By modifying a familiar tool in nanoscience – the Scanning Tunneling Microscope – a team at Cornell University’s Laboratory for Atomic and Solid State Physics have been able to visualize what happens when they change the electronic structure of a “heavy fermion” compound made of uranium, ruthenium and silicon. What they found sheds light on superconductivity – the movement of electrons without resistance – which typically occurs at extremely low temperatures and that researchers hope one day to achieve at something close to room temperature, which would revolutionize electronics.
What they found was that, while at higher-temperatures magnetism is detrimental to superconductivity, at low temperatures in heavy fermion materials, magnetic atoms are a necessity. “We found that removing the magnetic atoms proved detrimental to the flow [of electrons],” said researcher Mohammad Hamidian. This is important, Hamidian explains, because “if we can resolve how superconductivity can co-exist with magnetism, then we have a whole new understanding of superconductivity, which could be applied toward creating high-temperature superconductors. In fact, magnetism at the atomic scale could become a new tuning parameter of how you can change the behavior of new superconducting materials that we make.”
To make things finding, the researchers modified a scanning microscope that lets you pull or push electrons into a material. With the modification, the microscope could also measure how hard it was to push and pull – a development that Hamidian explains is also significant. “By doing this, we actually learn a lot about the material’s electronic structure. Then by mapping that structure out over a wide area, we can start seeing variations in those electronic states, which come about for quantum-mechanical reasons. Our newest advance, crucial to this paper, was the ability to see at each atom the strength of the interactions that make the electrons ‘heavy.'”
The Cornell experiment and its results are presented this week by the Proceedings of the National Academy of Sciences (See PNAS, available online at www.pnas.org). The research team included J.C. Séamus Davis, a member of the Kavli Institute at Cornell for Nanoscale Science and developer of the SI-STM technique. Working with synthesized samples created by Graeme Luke from McMaster University (Canada), the experiment was designed by Hamidian, a post-doctoral fellow in Davis’ research group, along with Andrew R. Schmidt, a former student of Davis at Cornell and now a post-doctoral fellow in physics at UC Berkeley.
For the complete interview with Hamidian, visit: http://www.kavlifoundation.org/science-spotlights/Cornell-disturbing-nanosphere-superconductivity
James Cohen | Newswise Science News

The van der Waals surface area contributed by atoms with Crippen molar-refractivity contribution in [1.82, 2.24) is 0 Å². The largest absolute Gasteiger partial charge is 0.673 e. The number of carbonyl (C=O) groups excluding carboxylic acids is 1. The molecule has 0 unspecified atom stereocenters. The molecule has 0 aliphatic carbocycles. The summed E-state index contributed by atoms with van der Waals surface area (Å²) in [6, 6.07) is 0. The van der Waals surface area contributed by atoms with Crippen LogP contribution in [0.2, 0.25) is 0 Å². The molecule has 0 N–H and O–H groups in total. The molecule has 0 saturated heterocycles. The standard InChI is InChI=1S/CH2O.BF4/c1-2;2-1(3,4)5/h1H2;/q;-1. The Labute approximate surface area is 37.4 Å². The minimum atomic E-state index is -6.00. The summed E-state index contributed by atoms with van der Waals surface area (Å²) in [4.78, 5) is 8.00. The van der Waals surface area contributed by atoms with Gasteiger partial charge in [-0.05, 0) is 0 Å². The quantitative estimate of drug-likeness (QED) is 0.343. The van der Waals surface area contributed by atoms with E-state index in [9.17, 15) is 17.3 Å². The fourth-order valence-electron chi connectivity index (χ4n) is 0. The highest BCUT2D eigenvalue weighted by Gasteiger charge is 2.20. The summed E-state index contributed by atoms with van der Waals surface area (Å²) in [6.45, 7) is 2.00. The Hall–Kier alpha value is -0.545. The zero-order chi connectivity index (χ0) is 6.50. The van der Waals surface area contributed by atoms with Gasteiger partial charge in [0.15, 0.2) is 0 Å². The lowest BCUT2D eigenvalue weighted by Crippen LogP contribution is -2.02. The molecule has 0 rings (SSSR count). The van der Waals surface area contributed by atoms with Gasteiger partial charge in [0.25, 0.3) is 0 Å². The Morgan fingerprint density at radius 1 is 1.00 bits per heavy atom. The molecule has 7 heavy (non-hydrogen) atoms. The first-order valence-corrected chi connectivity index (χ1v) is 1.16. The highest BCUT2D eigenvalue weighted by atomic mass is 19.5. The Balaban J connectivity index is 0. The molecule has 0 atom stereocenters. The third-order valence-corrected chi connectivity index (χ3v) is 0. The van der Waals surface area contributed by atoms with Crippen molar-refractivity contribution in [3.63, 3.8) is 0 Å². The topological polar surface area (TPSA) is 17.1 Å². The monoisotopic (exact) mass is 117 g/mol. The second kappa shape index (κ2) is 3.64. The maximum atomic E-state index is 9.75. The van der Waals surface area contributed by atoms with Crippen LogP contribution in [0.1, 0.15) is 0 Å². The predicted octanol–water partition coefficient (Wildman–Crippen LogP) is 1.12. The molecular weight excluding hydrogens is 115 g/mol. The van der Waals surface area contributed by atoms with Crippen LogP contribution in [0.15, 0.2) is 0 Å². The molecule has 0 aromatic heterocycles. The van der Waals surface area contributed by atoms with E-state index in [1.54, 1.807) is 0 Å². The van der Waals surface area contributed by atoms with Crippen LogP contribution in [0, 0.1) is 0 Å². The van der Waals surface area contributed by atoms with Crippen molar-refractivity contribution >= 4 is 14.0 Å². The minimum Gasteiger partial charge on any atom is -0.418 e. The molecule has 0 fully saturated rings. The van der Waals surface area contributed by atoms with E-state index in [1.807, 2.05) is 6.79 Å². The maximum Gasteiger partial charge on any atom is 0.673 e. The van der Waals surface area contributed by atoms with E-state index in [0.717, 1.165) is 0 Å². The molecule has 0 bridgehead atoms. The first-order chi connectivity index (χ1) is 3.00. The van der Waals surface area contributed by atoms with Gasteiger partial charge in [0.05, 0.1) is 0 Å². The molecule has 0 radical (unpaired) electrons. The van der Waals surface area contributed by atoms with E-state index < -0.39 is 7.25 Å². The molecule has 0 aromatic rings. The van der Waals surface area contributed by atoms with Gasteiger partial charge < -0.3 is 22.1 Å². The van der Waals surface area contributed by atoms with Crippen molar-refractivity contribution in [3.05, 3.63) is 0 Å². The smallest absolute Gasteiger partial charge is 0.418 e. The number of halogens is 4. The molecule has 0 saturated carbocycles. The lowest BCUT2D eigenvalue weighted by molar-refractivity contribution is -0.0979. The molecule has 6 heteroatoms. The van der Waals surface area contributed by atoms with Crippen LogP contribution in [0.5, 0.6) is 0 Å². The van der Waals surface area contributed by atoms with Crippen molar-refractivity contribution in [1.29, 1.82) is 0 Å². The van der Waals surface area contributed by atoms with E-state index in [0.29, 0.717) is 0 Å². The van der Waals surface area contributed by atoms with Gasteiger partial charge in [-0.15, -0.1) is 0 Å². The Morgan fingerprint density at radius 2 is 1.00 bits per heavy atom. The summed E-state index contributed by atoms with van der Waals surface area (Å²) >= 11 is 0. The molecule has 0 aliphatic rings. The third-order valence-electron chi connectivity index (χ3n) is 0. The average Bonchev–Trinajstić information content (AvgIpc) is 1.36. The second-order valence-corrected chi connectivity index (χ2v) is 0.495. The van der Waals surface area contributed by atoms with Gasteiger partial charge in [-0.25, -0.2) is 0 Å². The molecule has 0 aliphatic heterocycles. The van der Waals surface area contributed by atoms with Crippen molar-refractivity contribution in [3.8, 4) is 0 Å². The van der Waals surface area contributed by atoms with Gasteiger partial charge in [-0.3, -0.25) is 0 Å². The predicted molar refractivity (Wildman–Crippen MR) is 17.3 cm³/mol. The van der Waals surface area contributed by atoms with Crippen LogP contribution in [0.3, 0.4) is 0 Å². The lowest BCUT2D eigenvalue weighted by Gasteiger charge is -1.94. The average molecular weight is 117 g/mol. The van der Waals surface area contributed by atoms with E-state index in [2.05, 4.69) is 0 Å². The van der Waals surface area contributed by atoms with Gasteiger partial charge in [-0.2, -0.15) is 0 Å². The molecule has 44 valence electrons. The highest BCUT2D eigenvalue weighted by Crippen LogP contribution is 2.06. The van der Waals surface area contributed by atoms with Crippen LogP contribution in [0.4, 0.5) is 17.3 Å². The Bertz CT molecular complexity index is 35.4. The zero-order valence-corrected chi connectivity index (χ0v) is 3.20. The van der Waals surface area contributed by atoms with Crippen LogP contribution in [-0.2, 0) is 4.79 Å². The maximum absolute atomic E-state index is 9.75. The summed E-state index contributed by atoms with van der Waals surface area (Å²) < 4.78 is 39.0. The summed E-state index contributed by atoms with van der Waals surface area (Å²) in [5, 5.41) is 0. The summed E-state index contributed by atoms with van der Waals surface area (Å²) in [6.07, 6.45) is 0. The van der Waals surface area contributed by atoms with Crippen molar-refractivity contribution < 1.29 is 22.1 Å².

A new force for optical tweezers awakens
19.06.2019 | University of Gothenburg
View of the Earth in front of the Sun
19.06.2019 | Georg-August-Universität Göttingen
The quality of additively manufactured components depends not only on the manufacturing process, but also on the inline process control. The process control ensures a reliable coating process because it detects deviations from the target geometry immediately. At LASER World of PHOTONICS 2019, the Fraunhofer Institute for Laser Technology ILT will be demonstrating how well bi-directional sensor technology can already be used for Laser Material Deposition (LMD) in combination with commercial optics at booth A2.431.
Fraunhofer ILT has been developing optical sensor technology specifically for production measurement technology for around 10 years. In particular, its »bd-1«...
The well-known representation of chemical elements is just one example of how objects can be arranged and classified
The periodic table of elements that most chemistry books depict is only one special case. This tabular overview of the chemical elements, which goes back to...
Light can be used not only to measure materials’ properties, but also to change them. Especially interesting are those cases in which the function of a material can be modified, such as its ability to conduct electricity or to store information in its magnetic state. A team led by Andrea Cavalleri from the Max Planck Institute for the Structure and Dynamics of Matter in Hamburg used terahertz frequency light pulses to transform a non-ferroelectric material into a ferroelectric one.
Ferroelectricity is a state in which the constituent lattice “looks” in one specific direction, forming a macroscopic electrical polarisation. The ability to...
Researchers at TU Graz calculate the most accurate gravity field determination of the Earth using 1.16 billion satellite measurements. This yields valuable knowledge for climate research.
The Earth’s gravity fluctuates from place to place. Geodesists use this phenomenon to observe geodynamic and climatological processes. Using...
Discovery by Brazilian and US researchers could change the classification of two species, which appear more akin to jellyfish than was thought.
The tube anemone Isarachnanthus nocturnus is only 15 cm long but has the largest mitochondrial genome of any animal sequenced to date, with 80,923 base pairs....
29.04.2019 | Event News
17.04.2019 | Event News
15.04.2019 | Event News
19.06.2019 | Physics and Astronomy
19.06.2019 | Information Technology
19.06.2019 | Materials Sciences